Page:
Last winter, my family hosted Priscilla, a student from Costa Rica. This summer, her family invited my sister and I to come and visit them, so in July, we traveled to Costa Rica on our first ever international trip! Priscilla and her family were so hospitable and loved sharing their country and culture with us. Although I struggled with culture shock and language barriers from time to time, I think staying with a family made the experience much more authentic than if we had stayed in a resort.
The night we arrived, our host family took us to Denny’s for a late dinner since we didn’t get through immigration and customs until around 10 or 11pm and there wasn’t much else open. I ordered some “panqueques esponjosos” which was funny because I translated too literally and thought that meant “spongy pancakes.” After seeing an English menu I realized it meant “fluffy pancakes.” After ordering, despite the familiarity of Denny’s, I started feeling anxious about food and water safety and being in a different country. This quickly worsened, turning into panic, and I actually started hyperventilating. Priscilla and her family ended up sitting with me outside on the sidewalk for 30 minutes as I breathed into a paper bag. I think they felt really bad, but they tried to help any way they could, and I was thankful for their patience and kindness as I tried to adjust to being in a new place.
So things got off to a rough start, but when we woke up on day two I was feeling ready to get some food in my belly and explore the area! Breakfast was rice and beans, plantains, and a very lean bacon. After trying everything, I decided I could do without the plantains, but the rice and beans, and especially the bacon, were all pretty tasty. After breakfast, Priscilla gave us a walking tour of her town, Santa Clara.
This picture is taken from the “hallway” of the local high school. Many of the homes and buildings there were totally open to the outdoors, without glass or screens on the windows. Look out for mosquitoes!
On Friday (day 3), we visited Priscilla’s grandma in the morning, and went to a hot springs resort in the afternoon. I was promised a piña colada in a pineapple, but they ran out of pineapples. Nonetheless, the hot springs were as close to paradise as I have ever been.
On Saturday we went to Ciudad Quesada where we briefly attended a festival, tried some delicious homemade coconut candy, and drove through the mountains.
On Sunday, we went to a Spanish Catholic mass with Priscilla and then attended her church youth group after. The day we went was special because each of the students had to dress up in costume and present on a saint that they had learned about. One of the boys in the group was very sweet and tried to explain the information about his saint to us in English before the formal presentations began.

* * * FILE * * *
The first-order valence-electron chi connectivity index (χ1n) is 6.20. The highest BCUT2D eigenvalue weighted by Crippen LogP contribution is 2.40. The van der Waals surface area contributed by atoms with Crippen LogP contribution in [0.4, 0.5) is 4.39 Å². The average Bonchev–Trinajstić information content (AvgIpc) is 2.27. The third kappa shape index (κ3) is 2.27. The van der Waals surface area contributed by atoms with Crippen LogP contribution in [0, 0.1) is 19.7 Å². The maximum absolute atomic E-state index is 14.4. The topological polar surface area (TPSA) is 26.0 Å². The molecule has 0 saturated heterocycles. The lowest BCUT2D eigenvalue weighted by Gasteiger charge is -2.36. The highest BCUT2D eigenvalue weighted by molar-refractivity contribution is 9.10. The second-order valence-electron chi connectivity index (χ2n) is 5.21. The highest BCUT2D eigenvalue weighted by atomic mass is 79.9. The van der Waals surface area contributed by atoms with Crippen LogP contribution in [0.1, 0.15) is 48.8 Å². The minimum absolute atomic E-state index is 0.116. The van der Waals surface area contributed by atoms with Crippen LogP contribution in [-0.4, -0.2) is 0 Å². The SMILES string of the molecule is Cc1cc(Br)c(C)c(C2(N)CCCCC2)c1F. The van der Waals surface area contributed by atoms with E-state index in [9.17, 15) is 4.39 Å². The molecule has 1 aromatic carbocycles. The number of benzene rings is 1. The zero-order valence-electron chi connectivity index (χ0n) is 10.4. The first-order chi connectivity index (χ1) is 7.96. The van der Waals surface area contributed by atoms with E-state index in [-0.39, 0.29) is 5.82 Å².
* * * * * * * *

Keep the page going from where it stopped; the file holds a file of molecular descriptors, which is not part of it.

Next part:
Towards the end of the presentations, I started to have chest pain and feel lightheaded so I drank some water, realizing how dehydrated I must have been, but the lightheadedness quickly escalated and I whispered to my sister that I thought I was going to pass out. She asked me if I wanted to step outside. I started to tell her I didn’t think I could make it outside, and the next thing I know I am lying on the cold floor and there are people circled all around me trying to get me to come to. There were a few moments where everything was fuzzy except for the strong scent of alcohol (someone was holding it under my nose to wake me up) which seemed to be the only thing holding me in the realm of consciousness. Slowly I began becoming more aware of my surroundings and realized that my hands, arms, and legs were completely numb and stiff (most likely due to more hyperventilation and panic), which sent me into even more of a panic. The semi-bilingual boy from earlier was right by my side the whole time, trying his best to calm me down and help me relax and stay warm. (He actually took off his saint costume and wrapped it around me.) Despite his efforts, I remained numb, stiff, and panicky, and they ended up calling 911 (or whatever the Costa Rican equivalent is) and I went to the hospital. They did a bunch of tests and thankfully found nothing wrong aside from the dehydration and my softball-sized mosquito bites and sent me home with some itch cream. I ended up skipping out on the evening’s activities (orchestra concert and dinner) to make sure I didn’t overdo it though.
On Monday, I was still feeling a little under-the-weather, but Priscilla’s family had some exciting activities planned so I decided to stick it out. We visited Catarata de La Paz (La Paz Waterfall) first, and then headed to La Paz Waterfall Gardens Nature Park to see the Animal Sanctuary.
This is us at La Paz Waterfall.
This is what we saw when we first walked into the Animal Sanctuary.
Our first stop was the aviary and I am normally not a huge bird person, but I have to say, the toucans were pretty neat.
We actually got to hold them too!
But my favorite part was the big cats.
Don’t you just want to cuddle up with him?
On Tuesday, our short trip came to end and we flew back to the States. The trip was a bit stressful at times with my health concerns and minor anxiety, but I have no regrets (except probably the whole not-staying-hydrated thing) and I was glad to have had the opportunity to travel internationally and experience new foods, and traditions, and culture.